Subhiksha felt that as India was growing and so was the middle class. They realized that if they have to gain volumes then the top end consumers will not be the target, and so they chose to focus on the growing middle class income consumers generally referred to as the "aam aadmi".

The logo shown below of Subhiksha portrays that it's the right of an average Indian to Save money and its Subhiksha that helps him in achieving this.

Establishing In Chennai:

The first of the retail stores was established in Chennai in 1997. This was about a 1500 sq feet big store. The size of the store was relatively bigger than the size of a local mom and pop store in India but was much smaller than that of the major organized players in the retail market like Big Bazaar, etc

As of today's situation Subhiksha has literally more number of Stores in Chennai than the number of Post offices there. Subhiksha thrives here on a Saturation coverage, i.e. they have a store in an area of every 1 - 1.5 sq. Km.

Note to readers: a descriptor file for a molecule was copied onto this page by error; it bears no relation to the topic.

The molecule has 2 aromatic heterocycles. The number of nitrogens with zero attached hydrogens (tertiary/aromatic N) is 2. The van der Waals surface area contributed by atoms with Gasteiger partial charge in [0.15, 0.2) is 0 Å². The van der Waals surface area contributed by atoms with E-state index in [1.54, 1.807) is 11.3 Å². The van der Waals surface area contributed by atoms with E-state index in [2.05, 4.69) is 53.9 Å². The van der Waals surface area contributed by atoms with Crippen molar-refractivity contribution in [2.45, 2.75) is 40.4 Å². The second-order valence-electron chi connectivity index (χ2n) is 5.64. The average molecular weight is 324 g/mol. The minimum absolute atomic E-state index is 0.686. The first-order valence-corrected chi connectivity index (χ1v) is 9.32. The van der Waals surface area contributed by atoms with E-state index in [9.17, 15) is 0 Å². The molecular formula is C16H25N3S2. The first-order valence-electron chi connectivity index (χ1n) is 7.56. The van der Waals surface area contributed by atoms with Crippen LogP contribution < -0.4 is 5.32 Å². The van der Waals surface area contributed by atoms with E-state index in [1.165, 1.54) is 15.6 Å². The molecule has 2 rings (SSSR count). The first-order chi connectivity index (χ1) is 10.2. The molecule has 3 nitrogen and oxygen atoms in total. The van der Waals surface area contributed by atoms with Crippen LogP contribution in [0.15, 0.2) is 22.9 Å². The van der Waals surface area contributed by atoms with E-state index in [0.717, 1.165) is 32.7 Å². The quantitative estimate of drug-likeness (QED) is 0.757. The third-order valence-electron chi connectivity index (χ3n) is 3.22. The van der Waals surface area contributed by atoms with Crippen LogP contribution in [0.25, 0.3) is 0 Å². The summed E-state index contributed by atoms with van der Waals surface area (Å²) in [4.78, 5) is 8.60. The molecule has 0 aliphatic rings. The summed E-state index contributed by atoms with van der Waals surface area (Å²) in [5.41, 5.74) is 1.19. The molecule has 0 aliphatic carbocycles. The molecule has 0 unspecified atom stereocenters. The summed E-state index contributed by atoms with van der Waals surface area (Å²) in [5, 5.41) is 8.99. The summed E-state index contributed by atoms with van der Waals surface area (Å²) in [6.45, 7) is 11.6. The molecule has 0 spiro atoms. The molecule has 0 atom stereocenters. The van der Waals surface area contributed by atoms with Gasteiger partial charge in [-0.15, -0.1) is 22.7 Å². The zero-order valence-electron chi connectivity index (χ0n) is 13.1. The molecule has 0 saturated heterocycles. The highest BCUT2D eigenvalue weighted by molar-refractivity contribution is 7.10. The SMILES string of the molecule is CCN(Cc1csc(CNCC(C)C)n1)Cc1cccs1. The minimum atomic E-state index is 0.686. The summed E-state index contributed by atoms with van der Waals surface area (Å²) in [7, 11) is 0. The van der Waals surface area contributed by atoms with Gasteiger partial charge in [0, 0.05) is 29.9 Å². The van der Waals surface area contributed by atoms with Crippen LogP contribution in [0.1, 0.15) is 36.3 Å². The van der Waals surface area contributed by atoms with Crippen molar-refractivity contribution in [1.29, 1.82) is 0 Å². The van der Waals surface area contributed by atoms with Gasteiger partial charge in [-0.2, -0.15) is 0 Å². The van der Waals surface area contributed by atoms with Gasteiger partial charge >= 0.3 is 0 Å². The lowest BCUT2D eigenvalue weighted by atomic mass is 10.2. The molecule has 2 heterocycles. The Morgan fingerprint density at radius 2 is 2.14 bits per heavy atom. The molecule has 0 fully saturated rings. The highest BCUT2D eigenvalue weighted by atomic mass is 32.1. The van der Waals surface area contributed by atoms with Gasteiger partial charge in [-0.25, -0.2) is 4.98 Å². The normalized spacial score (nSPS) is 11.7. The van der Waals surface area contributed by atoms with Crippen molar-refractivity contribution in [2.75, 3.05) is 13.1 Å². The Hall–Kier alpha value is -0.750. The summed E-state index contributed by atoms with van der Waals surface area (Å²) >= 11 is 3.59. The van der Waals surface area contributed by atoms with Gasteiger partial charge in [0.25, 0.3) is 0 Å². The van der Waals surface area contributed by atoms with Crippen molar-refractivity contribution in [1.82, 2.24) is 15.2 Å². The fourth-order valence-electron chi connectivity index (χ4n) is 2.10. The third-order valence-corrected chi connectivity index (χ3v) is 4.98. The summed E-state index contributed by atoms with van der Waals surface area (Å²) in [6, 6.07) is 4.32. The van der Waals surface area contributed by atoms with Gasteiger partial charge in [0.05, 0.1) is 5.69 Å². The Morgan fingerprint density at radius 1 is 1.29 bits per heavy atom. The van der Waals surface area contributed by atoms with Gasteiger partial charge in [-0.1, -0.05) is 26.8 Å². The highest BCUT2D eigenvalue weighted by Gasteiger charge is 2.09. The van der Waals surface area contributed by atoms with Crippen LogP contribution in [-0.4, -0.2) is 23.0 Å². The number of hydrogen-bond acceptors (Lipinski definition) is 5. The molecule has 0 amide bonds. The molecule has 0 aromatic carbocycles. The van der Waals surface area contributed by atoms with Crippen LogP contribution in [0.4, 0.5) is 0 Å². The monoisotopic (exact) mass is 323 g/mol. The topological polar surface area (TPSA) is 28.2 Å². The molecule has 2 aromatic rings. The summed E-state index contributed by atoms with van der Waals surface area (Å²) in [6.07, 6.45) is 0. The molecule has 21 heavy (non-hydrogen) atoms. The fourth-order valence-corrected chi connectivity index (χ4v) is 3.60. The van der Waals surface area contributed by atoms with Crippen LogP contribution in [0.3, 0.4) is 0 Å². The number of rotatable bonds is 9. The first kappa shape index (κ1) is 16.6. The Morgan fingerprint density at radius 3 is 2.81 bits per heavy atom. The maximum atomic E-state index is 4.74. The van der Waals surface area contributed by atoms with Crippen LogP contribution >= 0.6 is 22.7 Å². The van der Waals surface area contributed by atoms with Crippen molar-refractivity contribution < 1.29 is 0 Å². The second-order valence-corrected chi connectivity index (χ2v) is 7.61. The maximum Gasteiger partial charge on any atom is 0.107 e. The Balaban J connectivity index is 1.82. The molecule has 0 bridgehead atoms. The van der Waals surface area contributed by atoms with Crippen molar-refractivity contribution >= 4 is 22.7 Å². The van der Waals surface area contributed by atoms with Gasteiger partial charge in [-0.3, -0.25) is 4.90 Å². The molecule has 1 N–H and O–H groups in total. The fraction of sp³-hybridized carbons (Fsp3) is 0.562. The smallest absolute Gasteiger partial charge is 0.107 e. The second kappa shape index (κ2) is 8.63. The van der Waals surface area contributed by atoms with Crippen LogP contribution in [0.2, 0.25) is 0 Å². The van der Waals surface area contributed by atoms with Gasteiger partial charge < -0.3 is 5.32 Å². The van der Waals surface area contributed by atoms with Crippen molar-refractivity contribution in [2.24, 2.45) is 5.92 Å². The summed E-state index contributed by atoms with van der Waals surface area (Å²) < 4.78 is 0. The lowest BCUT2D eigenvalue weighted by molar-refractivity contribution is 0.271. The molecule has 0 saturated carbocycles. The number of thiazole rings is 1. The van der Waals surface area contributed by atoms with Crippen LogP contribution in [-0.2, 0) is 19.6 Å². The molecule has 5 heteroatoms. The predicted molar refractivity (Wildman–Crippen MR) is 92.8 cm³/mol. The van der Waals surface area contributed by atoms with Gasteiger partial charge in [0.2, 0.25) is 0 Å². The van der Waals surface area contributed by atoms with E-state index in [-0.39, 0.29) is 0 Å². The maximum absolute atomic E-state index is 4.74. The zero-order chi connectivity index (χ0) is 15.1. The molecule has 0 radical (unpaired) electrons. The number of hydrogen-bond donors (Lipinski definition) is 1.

As of now the company has diversified into four business verticals:

  1. Supermarket: Includes quality groceries, packaged foods, cosmetics and toiletries,
  2. Household provisions, etc

  3. Fruits and Vegetables: Includes fresh fruits and vegetables sourced directly from farms on city outskirts by Subhiksha and made available to the consumers at very reasonable prices. Consumers get fresh produce at best prices.
  4. Pharmacy: Subhiksha stores generally have a in store pharmacy which stores mostly basic medicines. All medicines are made available to consumers at a flat 10% discount.
  5. Telecom: Subhiksha is recently forayed into mobile retailer business and offers handsets, recharge cards and accessories from all leading cell phone manufacturers' at lower prices.


1997: Entering into the retail market in the country. Subhiksha thought that entry into retail at that point of time will be a new industry. Primary focus will be "aam aadmi" i.e. an average middle class Indian person.

March 1997 - Opening of the first retail store in Chennai, India with an investment of about Rs. 400000 - 500000 (10000 - 12500 US $)

March 1998 - About 10 stores being opened in Chennai City.

June 2000 - Reach the mark of 50 stores in the Chennai region. ICICI ventures joins


2002 - Opening up of about 120 - 130 stores in the whole of Tamil Nadu State